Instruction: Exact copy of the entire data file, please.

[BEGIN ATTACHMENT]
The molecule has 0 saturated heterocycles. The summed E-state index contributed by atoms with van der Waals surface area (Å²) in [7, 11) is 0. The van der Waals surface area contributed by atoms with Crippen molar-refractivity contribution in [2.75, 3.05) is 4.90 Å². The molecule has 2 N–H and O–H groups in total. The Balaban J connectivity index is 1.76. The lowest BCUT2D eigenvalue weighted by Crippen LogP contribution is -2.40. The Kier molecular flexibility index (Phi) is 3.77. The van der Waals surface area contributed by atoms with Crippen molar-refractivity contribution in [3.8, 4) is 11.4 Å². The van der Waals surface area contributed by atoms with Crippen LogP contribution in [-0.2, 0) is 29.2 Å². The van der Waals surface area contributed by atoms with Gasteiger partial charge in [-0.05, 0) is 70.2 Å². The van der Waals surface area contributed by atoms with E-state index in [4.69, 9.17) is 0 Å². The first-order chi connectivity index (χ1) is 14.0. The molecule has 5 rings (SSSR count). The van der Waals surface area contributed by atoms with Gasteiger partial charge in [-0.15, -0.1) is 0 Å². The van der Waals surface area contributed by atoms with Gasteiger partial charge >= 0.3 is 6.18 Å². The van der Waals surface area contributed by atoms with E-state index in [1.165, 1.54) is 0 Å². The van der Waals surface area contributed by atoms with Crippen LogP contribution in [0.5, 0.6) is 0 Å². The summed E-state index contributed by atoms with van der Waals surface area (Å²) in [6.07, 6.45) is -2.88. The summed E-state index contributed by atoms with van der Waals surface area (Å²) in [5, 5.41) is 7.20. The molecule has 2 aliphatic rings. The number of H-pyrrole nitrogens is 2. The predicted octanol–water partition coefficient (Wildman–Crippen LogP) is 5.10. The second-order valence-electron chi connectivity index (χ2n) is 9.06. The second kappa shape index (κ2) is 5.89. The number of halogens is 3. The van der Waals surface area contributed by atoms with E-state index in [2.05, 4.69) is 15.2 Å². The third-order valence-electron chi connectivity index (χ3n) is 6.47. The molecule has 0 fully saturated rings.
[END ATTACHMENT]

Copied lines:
The molecule has 0 saturated heterocycles. The summed E-state index contributed by atoms with van der Waals surface area (Å²) in [7, 11) is 0. The van der Waals surface area contributed by atoms with Crippen molar-refractivity contribution in [2.75, 3.05) is 4.90 Å². The molecule has 2 N–H and O–H groups in total. The Balaban J connectivity index is 1.76. The lowest BCUT2D eigenvalue weighted by Crippen LogP contribution is -2.40. The Kier molecular flexibility index (Phi) is 3.77. The van der Waals surface area contributed by atoms with Crippen molar-refractivity contribution in [3.8, 4) is 11.4 Å². The van der Waals surface area contributed by atoms with Crippen LogP contribution in [-0.2, 0) is 29.2 Å². The van der Waals surface area contributed by atoms with Gasteiger partial charge in [-0.05, 0) is 70.2 Å². The van der Waals surface area contributed by atoms with E-state index in [4.69, 9.17) is 0 Å². The first-order chi connectivity index (χ1) is 14.0. The molecule has 5 rings (SSSR count). The van der Waals surface area contributed by atoms with Gasteiger partial charge in [-0.15, -0.1) is 0 Å². The van der Waals surface area contributed by atoms with Gasteiger partial charge >= 0.3 is 6.18 Å². The van der Waals surface area contributed by atoms with E-state index in [1.165, 1.54) is 0 Å². The van der Waals surface area contributed by atoms with Crippen LogP contribution in [0.5, 0.6) is 0 Å². The summed E-state index contributed by atoms with van der Waals surface area (Å²) in [6.07, 6.45) is -2.88. The summed E-state index contributed by atoms with van der Waals surface area (Å²) in [5, 5.41) is 7.20. The molecule has 2 aliphatic rings. The number of H-pyrrole nitrogens is 2. The predicted octanol–water partition coefficient (Wildman–Crippen LogP) is 5.10. The second-order valence-electron chi connectivity index (χ2n) is 9.06. The second kappa shape index (κ2) is 5.89. The number of halogens is 3. The van der Waals surface area contributed by atoms with E-state index in [2.05, 4.69) is 15.2 Å². The third-order valence-electron chi connectivity index (χ3n) is 6.47. The molecule has 0 fully saturated rings.